Wat"tle*bird`(?), n. 1. (Zol.) Any one of several species of honey eaters belonging to Anthochra and allied genera of the family Meliphagid. These birds usually have a large and conspicuous wattle of naked skin hanging down below each ear. They are natives of Australia and adjacent islands.
The best-known species (Anthochra carunculata) has the upper parts grayish brown, with a white stripe on each feather, and the wing and tail quills dark brown or blackish, tipped with withe. Its wattles, in life, are light blood-red. Called also
wattled honey eater. Another species (Anthochra inauris) is streaked with black, gray, and white, and its long wattles are white, tipped with orange. The bush wattlebirds, belonging to the genus Anellobia, are closely related, but lack conspicuous wattles. The most common species (Anthochra mellivora) is dark brown, finely streaked with white. Called also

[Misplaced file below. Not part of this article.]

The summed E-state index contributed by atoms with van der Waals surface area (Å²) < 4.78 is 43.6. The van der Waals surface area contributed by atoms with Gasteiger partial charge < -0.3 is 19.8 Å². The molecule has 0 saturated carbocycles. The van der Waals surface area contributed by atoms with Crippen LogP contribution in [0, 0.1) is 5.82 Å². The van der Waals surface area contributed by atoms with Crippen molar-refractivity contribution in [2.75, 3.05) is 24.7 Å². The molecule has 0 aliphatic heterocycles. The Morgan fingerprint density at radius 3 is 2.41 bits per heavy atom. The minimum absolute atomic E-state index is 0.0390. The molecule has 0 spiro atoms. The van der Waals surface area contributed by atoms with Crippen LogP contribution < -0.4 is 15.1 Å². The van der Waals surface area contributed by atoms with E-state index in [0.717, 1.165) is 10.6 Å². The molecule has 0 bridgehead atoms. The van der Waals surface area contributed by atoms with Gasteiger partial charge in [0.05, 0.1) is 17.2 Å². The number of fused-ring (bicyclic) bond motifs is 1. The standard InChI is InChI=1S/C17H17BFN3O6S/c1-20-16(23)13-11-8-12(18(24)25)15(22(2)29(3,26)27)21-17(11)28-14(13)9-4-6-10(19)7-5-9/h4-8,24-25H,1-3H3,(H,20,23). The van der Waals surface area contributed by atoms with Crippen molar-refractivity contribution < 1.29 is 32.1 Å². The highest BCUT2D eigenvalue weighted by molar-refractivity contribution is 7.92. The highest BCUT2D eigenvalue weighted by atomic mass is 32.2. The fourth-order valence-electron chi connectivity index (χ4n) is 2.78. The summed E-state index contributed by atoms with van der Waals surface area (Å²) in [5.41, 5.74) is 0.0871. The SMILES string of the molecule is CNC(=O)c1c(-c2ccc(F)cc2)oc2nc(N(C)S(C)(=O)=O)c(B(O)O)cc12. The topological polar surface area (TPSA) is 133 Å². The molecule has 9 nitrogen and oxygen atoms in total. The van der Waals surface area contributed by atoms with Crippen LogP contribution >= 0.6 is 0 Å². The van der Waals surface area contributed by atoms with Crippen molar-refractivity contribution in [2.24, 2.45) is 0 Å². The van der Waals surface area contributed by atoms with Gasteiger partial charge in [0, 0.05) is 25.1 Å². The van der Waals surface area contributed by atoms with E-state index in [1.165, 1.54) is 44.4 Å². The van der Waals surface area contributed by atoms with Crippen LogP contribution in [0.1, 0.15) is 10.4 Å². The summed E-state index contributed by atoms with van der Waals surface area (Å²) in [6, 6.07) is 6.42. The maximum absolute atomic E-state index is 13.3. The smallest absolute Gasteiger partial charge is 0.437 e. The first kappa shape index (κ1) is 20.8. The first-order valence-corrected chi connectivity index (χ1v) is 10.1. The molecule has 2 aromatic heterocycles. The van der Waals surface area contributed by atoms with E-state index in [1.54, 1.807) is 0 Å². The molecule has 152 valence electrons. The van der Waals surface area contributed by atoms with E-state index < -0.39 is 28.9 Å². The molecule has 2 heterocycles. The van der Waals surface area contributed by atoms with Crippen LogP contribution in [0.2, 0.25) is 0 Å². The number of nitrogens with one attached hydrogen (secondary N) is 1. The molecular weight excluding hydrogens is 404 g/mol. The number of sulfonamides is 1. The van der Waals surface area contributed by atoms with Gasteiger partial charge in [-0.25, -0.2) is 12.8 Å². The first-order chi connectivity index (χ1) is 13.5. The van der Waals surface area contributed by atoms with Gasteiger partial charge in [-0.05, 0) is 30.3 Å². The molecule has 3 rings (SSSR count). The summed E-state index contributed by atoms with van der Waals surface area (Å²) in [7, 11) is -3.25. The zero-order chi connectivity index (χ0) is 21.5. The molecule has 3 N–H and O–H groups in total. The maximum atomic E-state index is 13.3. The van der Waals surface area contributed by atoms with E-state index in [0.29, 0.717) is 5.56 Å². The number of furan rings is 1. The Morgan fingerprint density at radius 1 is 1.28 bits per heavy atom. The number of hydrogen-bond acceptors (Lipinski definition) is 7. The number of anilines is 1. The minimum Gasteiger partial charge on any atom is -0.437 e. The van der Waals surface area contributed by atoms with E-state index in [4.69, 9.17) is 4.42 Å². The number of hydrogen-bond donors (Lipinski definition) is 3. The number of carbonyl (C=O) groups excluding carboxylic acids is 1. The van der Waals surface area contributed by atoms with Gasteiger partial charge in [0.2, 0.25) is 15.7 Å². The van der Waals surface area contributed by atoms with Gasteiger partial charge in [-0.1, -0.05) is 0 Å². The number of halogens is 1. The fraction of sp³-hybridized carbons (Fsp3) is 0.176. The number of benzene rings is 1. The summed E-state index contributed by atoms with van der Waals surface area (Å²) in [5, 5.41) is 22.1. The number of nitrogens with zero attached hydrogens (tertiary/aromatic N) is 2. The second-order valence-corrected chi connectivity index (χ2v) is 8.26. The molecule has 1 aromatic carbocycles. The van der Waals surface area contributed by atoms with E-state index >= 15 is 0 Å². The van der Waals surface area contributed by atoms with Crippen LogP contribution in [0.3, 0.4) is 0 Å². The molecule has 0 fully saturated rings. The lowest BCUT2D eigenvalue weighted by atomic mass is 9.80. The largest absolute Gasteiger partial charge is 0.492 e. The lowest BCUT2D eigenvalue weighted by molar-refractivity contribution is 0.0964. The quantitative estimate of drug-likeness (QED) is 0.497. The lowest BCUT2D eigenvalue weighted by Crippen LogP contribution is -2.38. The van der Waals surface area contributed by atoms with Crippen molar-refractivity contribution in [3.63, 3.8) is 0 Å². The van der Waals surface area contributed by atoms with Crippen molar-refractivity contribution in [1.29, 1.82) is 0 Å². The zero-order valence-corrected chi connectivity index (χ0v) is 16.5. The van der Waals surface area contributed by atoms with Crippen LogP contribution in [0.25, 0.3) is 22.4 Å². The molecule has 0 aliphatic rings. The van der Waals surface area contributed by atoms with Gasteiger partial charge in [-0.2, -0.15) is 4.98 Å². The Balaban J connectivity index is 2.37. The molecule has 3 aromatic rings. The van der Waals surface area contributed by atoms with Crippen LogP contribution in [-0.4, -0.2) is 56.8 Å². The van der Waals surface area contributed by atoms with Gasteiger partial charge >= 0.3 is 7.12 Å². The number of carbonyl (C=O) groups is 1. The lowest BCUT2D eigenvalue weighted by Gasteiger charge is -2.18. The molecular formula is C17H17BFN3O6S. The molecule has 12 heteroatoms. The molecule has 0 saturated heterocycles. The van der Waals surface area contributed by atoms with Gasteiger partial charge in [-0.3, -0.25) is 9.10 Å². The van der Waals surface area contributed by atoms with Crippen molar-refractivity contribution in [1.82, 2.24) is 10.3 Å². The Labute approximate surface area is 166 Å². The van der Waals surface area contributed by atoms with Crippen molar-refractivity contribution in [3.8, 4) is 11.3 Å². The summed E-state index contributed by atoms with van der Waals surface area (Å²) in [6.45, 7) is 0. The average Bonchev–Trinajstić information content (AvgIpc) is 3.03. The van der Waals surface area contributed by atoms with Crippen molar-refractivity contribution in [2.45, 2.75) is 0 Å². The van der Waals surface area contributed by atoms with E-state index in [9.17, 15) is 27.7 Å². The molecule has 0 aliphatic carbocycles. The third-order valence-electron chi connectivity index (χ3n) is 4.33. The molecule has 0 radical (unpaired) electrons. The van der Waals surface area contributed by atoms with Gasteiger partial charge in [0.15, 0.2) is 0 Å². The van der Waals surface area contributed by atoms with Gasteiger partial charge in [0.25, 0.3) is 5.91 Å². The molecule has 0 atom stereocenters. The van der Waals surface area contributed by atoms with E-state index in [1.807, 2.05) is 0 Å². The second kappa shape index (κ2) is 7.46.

(Zol.) The Australian brush turkey.
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